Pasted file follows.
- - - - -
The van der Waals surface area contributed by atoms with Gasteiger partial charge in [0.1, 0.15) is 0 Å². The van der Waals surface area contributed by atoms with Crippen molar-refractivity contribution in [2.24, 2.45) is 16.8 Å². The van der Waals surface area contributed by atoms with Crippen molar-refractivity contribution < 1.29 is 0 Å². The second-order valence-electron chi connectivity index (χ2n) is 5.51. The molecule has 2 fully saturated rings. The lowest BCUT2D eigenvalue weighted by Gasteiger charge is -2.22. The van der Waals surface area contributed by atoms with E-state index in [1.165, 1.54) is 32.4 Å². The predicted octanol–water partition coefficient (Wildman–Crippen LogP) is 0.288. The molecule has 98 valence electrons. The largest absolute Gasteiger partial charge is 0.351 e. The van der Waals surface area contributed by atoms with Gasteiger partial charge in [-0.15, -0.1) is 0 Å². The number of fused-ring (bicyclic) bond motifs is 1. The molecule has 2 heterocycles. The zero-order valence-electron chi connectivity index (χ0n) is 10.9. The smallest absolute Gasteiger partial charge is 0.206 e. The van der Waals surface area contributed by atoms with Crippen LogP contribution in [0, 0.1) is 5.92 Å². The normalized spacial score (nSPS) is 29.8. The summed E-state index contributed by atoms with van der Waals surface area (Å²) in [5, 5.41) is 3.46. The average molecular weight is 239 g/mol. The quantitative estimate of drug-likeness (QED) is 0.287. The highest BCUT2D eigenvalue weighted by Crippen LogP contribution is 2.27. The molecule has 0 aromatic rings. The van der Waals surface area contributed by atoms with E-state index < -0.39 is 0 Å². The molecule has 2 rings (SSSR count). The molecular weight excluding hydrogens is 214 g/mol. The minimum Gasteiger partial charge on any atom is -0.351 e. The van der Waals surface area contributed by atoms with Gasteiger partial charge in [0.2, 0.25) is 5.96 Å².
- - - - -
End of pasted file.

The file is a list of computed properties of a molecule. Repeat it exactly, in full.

The van der Waals surface area contributed by atoms with Gasteiger partial charge in [0.1, 0.15) is 0 Å². The van der Waals surface area contributed by atoms with Crippen molar-refractivity contribution in [2.24, 2.45) is 16.8 Å². The van der Waals surface area contributed by atoms with Crippen molar-refractivity contribution < 1.29 is 0 Å². The second-order valence-electron chi connectivity index (χ2n) is 5.51. The molecule has 2 fully saturated rings. The lowest BCUT2D eigenvalue weighted by Gasteiger charge is -2.22. The van der Waals surface area contributed by atoms with E-state index in [1.165, 1.54) is 32.4 Å². The predicted octanol–water partition coefficient (Wildman–Crippen LogP) is 0.288. The molecule has 98 valence electrons. The largest absolute Gasteiger partial charge is 0.351 e. The van der Waals surface area contributed by atoms with Gasteiger partial charge in [-0.15, -0.1) is 0 Å². The number of fused-ring (bicyclic) bond motifs is 1. The molecule has 2 heterocycles. The zero-order valence-electron chi connectivity index (χ0n) is 10.9. The smallest absolute Gasteiger partial charge is 0.206 e. The van der Waals surface area contributed by atoms with Crippen LogP contribution in [0, 0.1) is 5.92 Å². The normalized spacial score (nSPS) is 29.8. The summed E-state index contributed by atoms with van der Waals surface area (Å²) in [5, 5.41) is 3.46. The average molecular weight is 239 g/mol. The quantitative estimate of drug-likeness (QED) is 0.287. The highest BCUT2D eigenvalue weighted by Crippen LogP contribution is 2.27. The molecule has 0 aromatic rings. The van der Waals surface area contributed by atoms with E-state index < -0.39 is 0 Å². The molecule has 2 rings (SSSR count). The molecular weight excluding hydrogens is 214 g/mol. The minimum Gasteiger partial charge on any atom is -0.351 e. The van der Waals surface area contributed by atoms with Gasteiger partial charge in [0.2, 0.25) is 5.96 Å².